Set of studies reveal what happens to the cancer-fighting phenolic acids in corn when they are processed


Do you like having cornflakes for breakfast? It may not be the best breakfast option after all. Research has revealed that the cancer-fighting phenolics in corn are lost when they are processed. A team of researchers from the University of Illinois conducted a set of studies to determine what happens to cancer-fighting phenolic acids in corn when they are processed.

For the study, which was published in the Journal of Agricultural and Food Chemistry, the research team created cornflakes from nine corn genotypes with different phenolic content. They did this in order to determine if high amounts of ferulic acid and p-coumaric acid in the corn kernel can be carried over and translated to greater amounts in the end product.

As they processed the corn, they discovered that the dry-milling process removes most of the phenolic acids, regardless of the concentration in the grain at the beginning. Corn’s phenolic compounds are mostly concentrated in the bran, which is the outer covering of the corn kernel. However, the bran is removed in the initial stages of the dry-milling process.

The research team also tried to increase the remaining soluble phenolic content of the corn by heating the starchy leftovers during later processing stages. Although most of the phenolic compounds in corn are bound to fiber, heat may help release bound forms of the compounds. It may also increase the antioxidant content of corn-based foods.

Results revealed that although there was an increase in soluble phenolic compounds, it was too small that you could get the same amount from other healthier food options.

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“We did see an increase in soluble phenolics, but it was so small, you could have gotten the same benefit from going to the refrigerator and eating a few blueberries,” said Carrie Butts-Wilmsmeyer, lead author of the studies and research assistant professor in the Department of Crop Sciences at the University of Illinois.

Based on the findings of the research, the researchers concluded that the phenolic content in corn did not make it to the final product as they were lost when they were processed.

Genetically modified corn harms the digestive tract

Corn is one of the most common crops that is genetically modified (GM), which is harmful when consumed. Unfortunately, most corns available today are already genetically modified. Yet another study has proven that this GM crop is bad for the health, particularly the intestinal tract. The study, published in the journal Experimental and Toxicologic Pathology, has revealed that mice fed with GM corn for 90 days suffered from serious damage to the surface mucous membranes of the jejunum – a part of the small intestine. (Related: Corn, the GM poster crop, will soon be nutritionally engineered to try to increase its value.)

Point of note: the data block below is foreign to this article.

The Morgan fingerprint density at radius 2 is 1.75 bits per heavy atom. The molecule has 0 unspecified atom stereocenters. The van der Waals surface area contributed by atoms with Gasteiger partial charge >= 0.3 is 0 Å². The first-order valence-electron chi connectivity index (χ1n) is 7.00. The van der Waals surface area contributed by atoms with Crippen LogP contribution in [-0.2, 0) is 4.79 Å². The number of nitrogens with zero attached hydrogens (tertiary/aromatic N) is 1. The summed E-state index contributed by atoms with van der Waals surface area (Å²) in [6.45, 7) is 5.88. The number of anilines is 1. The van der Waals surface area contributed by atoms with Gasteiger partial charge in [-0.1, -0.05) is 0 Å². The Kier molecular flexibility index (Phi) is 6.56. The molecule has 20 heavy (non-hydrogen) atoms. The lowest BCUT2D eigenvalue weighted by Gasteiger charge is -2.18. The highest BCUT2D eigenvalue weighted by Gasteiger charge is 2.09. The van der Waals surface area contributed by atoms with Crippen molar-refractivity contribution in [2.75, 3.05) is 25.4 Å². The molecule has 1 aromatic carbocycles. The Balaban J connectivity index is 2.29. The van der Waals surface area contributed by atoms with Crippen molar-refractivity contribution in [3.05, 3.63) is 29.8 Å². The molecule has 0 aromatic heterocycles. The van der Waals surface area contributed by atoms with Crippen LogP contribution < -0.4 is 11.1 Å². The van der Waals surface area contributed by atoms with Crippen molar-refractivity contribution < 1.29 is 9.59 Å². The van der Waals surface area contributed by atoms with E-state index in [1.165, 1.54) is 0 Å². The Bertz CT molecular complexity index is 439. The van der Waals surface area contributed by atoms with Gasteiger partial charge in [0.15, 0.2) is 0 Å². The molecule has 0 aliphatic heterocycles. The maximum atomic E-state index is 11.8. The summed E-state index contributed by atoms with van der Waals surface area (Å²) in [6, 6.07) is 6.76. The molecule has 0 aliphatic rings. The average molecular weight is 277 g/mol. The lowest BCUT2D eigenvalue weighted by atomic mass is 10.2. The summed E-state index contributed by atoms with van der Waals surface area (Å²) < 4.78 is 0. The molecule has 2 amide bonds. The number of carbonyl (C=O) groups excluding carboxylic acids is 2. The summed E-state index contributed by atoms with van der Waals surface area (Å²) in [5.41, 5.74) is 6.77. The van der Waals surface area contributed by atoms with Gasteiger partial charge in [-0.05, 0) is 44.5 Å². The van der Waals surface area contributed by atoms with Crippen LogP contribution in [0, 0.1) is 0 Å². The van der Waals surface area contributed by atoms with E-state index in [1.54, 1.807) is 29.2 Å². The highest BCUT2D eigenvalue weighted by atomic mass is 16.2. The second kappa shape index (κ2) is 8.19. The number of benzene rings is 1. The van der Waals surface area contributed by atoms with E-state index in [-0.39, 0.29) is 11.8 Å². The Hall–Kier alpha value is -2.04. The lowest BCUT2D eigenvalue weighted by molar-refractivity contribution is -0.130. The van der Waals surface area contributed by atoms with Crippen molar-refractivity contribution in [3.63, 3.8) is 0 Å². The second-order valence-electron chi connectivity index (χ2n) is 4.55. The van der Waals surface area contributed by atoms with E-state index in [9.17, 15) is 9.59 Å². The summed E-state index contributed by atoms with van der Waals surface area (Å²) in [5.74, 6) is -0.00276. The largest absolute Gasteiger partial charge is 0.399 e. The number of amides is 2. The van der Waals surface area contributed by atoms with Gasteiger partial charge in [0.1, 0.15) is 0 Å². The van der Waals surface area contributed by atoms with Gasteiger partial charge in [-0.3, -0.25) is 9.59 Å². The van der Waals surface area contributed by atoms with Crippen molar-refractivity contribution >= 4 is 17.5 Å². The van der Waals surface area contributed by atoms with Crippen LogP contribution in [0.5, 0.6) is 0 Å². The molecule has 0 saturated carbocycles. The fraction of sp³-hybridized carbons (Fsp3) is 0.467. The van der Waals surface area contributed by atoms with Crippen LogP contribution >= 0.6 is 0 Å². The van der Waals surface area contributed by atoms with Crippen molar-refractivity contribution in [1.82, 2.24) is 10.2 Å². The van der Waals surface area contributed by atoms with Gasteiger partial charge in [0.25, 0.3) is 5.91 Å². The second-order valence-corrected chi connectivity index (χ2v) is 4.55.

For the study, the researchers fed mice either a GM corn or a non-GMO corn. The GM corn mice group were fed with a specific type of corn called MON810: Ajeeb YG, a variety of Monsanto’s GM corn. This is a GM version of Ajeeb, which is a local species of corn grown in Egypt. Corn made up 30 percent of the mice’ diet.

Results revealed that mice fed with GM corn had damaged villi, the finger-like structures in the intestine that absorb nutrients from foods. They were distorted and flattened and some cells were bound together. There were also signs of inflammation around the area, the mucosal glands were disturbed, and blood vessels were congested. Moreover, shedding of mucosal cells, cell division, and the number of mucus-secreting goblet cells all increased. Therefore, the researchers concluded that consumption of GM corn greatly harms the jejunum.

Read more news stories and studies on genetically modified crops like corn by going to GMO.news.

Sources include:

AlphaGalileo.org

GlobalResearch.ca



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